Cardinals Swept By Those Amazingly Triumphant-Over-Injuries Dodgers

No sunshine and puppies and sparkly unicorns here when it comes to the St. Louis Cardinals. Things are ugly.

The Cardinals were swept by the Dodgers last night — hey, did you know the Dodgers have a lot of injuries? Man, they do. It’s unbelievable. It’s amazing they can do anything with all the guys they have out. Like Matt Kemp. Did you know he’s the reigning MVP? And he’s hurt? How can those Dodgers go on? Oh, and Mark Ellis. Damn that Tyler Greene. And Juan Uribe. And Jerry Hairston Jr. And — oh! Look at that! There was an eclipse last night. Did you see it at your house? Or just on the countless eclipse updates that were for some reason part of a baseball game on a sports network?

Anyway, yeah, the Cardinals were swept in a nationally televised game on ESPN that subjected us to featured the incredible and sympathetic to the Dodgers insights of Dan Shulman, Orel Hershiser and Tito (who used to be known as Terry Francona but must be trying that one name Sting- and Cher-like thing now … unless the other two just forgot his real name in all their Dodgers’ compassion).

Third base umpire Alfonso Marquez also must be on the “feel sorry for the Dodgers because of all their devastating injuries” bandwagon given the calls he made on Rafael Furcal in the first inning and Yadi in the sixth. (The ESPN guys even stopped talking about the eclipse and the Dodgers injuries long enough to agree that the latter call was, in fact, blown. Can you believe they even noticed?) According to my math, those two runs ultimately would have given the Cardinals seven to the Dodgers six.

Oh, and the Dodgers scores in each of the games against the Cardinals? Six runs. 666.

I’m sorry, which team is having trouble?

The one bright spot last night was the solid debut of Matt Adams, who hit the first pitch he saw as a major leaguer into centerfield. He also singled in the sixth and scored when Rafael Furcal singled both him and Daniel Descalso home. Furcal and Descalso each had two hits on the night also.

Otherwise, frustrating game. Yet again … and again and again. And while it was going on, much talk on Twitter centered on the player who Matt Adams is replacing on the roster, Lance Berkman. Karl Ravech of ESPN tweeted this (apparently not knowing his network’s story of the night was supposed to be the Dodgers injuries):

Joe Strauss has a similar report in today’s St. Louis Post-Dispatch:

Sources familiar with Saturday’s preliminary examination by two Dodgers team doctors said Sunday that an ACL tear is suspected.

And talk of LB’s retirement were running rampant last night as well. Here’s what the man himself had to say in Strauss’s article:

“You think about it when you have a potentially major surgery at this stage of your career,” he said. “… I don’t think it’s one of those deals where you sit out a week and see where you are. I think it’s much more serious than that.”

Of course, for you, the idea of Matt Adams now in the big leagues might make you hope that LB is done permanently.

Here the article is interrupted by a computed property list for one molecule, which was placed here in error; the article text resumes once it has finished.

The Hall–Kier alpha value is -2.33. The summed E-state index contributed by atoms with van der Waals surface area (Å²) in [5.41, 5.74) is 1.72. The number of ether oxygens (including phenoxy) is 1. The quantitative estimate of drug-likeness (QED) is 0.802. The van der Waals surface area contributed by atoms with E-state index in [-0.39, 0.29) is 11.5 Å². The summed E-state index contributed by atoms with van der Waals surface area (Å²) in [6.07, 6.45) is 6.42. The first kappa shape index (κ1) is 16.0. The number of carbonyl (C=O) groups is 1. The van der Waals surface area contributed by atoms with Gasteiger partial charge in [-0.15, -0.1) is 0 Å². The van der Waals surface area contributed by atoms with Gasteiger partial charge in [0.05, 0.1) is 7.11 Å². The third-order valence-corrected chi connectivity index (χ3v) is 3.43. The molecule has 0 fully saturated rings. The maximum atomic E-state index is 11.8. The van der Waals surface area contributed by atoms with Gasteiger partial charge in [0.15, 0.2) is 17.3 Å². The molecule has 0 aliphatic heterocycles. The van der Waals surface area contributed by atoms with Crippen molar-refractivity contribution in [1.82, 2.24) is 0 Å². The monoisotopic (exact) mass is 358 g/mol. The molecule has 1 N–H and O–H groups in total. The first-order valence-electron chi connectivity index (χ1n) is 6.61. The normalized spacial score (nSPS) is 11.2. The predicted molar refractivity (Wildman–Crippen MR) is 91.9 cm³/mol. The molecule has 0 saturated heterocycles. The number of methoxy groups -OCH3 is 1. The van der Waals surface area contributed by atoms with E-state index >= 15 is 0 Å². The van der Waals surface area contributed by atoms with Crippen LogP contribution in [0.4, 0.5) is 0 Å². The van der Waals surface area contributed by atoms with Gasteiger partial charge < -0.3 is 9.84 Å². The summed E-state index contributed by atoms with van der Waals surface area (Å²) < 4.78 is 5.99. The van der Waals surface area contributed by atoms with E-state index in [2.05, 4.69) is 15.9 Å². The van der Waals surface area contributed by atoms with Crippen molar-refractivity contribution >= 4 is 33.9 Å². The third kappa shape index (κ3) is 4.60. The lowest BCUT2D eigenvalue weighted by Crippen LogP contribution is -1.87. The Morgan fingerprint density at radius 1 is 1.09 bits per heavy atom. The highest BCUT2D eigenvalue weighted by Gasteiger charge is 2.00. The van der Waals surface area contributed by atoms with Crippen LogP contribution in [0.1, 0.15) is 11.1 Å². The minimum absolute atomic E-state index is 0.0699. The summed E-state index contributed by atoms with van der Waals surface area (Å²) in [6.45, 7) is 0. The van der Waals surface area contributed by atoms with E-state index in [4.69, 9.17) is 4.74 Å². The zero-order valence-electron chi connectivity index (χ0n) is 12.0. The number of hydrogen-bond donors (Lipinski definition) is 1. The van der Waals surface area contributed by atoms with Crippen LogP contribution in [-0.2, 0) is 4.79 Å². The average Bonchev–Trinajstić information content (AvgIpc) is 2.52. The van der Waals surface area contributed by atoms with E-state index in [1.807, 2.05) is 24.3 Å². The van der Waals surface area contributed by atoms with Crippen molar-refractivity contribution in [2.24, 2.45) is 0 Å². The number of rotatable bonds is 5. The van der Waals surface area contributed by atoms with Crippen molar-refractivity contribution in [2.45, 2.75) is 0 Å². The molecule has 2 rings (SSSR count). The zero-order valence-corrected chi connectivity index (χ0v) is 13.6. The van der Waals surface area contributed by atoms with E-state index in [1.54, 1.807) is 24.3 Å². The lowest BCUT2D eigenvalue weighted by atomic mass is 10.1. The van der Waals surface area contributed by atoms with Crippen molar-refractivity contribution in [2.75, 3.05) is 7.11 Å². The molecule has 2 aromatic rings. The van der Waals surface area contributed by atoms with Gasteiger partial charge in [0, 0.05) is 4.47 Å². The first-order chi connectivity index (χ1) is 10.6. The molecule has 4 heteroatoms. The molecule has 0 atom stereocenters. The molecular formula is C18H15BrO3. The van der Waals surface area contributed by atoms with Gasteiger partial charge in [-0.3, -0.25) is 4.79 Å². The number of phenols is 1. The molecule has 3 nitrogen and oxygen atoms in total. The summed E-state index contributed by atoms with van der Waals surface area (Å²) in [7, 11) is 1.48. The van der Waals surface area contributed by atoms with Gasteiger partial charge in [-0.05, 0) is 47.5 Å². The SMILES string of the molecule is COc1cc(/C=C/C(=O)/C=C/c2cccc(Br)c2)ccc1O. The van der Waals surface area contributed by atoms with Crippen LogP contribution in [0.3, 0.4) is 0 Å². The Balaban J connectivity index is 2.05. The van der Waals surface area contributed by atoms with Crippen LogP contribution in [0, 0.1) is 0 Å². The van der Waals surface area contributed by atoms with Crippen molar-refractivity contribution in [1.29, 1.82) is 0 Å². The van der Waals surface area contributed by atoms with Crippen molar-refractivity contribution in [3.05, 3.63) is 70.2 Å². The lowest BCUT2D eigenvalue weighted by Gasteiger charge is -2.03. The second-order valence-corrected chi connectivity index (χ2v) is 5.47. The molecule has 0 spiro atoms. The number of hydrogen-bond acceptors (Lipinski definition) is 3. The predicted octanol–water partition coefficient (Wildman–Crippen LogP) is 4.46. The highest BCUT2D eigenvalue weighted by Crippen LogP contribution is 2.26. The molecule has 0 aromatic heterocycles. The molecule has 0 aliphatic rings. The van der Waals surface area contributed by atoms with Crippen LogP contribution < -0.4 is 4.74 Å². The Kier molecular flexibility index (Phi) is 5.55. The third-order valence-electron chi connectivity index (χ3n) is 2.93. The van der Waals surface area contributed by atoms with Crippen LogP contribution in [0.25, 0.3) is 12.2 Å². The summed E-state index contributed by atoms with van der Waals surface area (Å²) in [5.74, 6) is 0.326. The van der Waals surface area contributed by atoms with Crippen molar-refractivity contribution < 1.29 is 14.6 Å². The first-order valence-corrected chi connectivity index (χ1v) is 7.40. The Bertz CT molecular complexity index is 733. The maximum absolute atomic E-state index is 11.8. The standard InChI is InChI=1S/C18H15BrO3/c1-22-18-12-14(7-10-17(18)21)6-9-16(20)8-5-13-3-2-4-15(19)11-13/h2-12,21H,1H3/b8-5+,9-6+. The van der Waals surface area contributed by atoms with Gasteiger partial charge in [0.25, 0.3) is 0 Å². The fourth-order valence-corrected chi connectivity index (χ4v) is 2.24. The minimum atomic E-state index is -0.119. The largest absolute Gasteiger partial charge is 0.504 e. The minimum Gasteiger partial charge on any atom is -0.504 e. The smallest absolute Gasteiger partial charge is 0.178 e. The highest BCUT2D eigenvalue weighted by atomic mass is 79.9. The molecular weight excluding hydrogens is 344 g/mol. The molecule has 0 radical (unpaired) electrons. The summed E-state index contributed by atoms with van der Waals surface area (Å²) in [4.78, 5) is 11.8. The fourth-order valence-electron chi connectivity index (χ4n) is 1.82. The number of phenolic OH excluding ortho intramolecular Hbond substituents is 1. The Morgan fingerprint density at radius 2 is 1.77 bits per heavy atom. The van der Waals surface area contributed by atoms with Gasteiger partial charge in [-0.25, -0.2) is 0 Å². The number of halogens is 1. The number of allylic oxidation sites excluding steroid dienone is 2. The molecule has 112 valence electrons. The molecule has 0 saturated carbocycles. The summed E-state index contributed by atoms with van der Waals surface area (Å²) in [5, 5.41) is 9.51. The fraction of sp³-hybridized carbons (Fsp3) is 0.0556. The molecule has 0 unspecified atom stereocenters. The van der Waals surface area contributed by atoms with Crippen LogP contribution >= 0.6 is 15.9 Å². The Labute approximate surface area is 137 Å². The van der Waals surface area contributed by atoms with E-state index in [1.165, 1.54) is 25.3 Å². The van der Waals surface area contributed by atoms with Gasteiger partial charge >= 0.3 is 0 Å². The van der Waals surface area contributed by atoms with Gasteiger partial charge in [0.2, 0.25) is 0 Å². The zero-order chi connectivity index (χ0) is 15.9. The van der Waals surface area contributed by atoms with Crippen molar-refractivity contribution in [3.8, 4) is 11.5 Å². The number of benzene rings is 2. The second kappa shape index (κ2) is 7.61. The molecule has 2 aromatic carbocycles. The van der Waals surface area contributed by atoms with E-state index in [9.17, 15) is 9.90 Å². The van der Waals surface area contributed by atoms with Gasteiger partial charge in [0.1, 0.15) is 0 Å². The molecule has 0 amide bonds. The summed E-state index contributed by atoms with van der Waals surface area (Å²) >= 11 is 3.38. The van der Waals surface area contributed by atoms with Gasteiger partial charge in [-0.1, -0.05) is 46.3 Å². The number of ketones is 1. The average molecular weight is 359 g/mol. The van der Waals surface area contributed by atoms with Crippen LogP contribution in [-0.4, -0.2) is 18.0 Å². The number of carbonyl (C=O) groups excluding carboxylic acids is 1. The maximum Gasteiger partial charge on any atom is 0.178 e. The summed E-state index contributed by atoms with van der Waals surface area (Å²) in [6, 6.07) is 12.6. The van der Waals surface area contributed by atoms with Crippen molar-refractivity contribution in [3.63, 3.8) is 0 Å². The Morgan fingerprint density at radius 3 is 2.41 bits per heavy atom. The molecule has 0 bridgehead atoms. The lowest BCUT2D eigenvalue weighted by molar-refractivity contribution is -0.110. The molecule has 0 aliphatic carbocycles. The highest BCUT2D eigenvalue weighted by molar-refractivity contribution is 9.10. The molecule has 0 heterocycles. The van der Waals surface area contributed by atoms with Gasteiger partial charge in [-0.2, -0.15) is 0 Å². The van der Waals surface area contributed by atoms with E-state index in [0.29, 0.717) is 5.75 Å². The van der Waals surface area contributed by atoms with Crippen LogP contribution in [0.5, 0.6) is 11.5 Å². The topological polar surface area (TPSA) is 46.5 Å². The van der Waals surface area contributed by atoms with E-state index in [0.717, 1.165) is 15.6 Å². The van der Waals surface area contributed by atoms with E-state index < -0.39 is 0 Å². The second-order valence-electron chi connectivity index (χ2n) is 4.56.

To each his own. Some of us do appreciate what Lance Berkman has meant to the Cardinals, and what they’ll be missing with him gone — perhaps for good.

But just remember: those Dodgers have a lot of injuries.


Christine Coleman is the senior St. Louis Cardinals reporter for Aaron Miles’ Fastball. Follow her on Twitter, @CColeman802, or email aaronmilesfastball@gmail.com. Also follow @AMilesFastball for the latest updates.

6 thoughts on “Cardinals Swept By Those Amazingly Triumphant-Over-Injuries Dodgers

  1. There are only 8-10 regulars in the major leagues aged 36 or older. What did we think, that Lance Berkman was going to be an exception? The Cardinals got an amazing year out of him in 2011, but it was tempting fate to try to catch lightning in a bottle again.

    Teams that depend too much on veterans on the wrong side of 30 are just begging to be hit by injuries — and injuries which take much longer to heal. This is what should trouble everyone going forward with the dependence upon Carlos Beltran, and in coming years, Yadier Molina.

    At least this organization isn’t fearful with promoting the obvious talent from within. Perhaps next they can promote Shelby Miller to replace Wainwright, as Wainwright goes to help out an absolutely incompetent bullpen.

  2. There are only 8-10 regulars in the major leagues aged 36 or older. What did we think, that Lance Berkman was going to be an exception? The Cardinals got an amazing year out of him in 2011, but it was tempting fate to try to catch lightning in a bottle again.

    Teams that depend too much on veterans on the wrong side of 30 are just begging to be hit by injuries — and injuries which take much longer to heal. This is what should trouble everyone going forward with the dependence upon Carlos Beltran, and in coming years, Yadier Molina.

    At least this organization isn’t fearful with promoting the obvious talent from within. Perhaps next they can promote Shelby Miller to replace Wainwright, as Wainwright goes to help out an absolutely incompetent bullpen.

  3. I got so pissed off last Sunday watching the ESPN guys spend 2 full innings talking about Albert Pujols’ swing from 2006 that I couldn’t actually bring myself to watch this week. They actually missed 2 different at bats completely because they felt it necessary to look at Albert’s batting stance. Looks like I would have been cursing my TV yet again…and not because the Cardinals lost. Sigh.

  4. I got so pissed off last Sunday watching the ESPN guys spend 2 full innings talking about Albert Pujols’ swing from 2006 that I couldn’t actually bring myself to watch this week. They actually missed 2 different at bats completely because they felt it necessary to look at Albert’s batting stance. Looks like I would have been cursing my TV yet again…and not because the Cardinals lost. Sigh.

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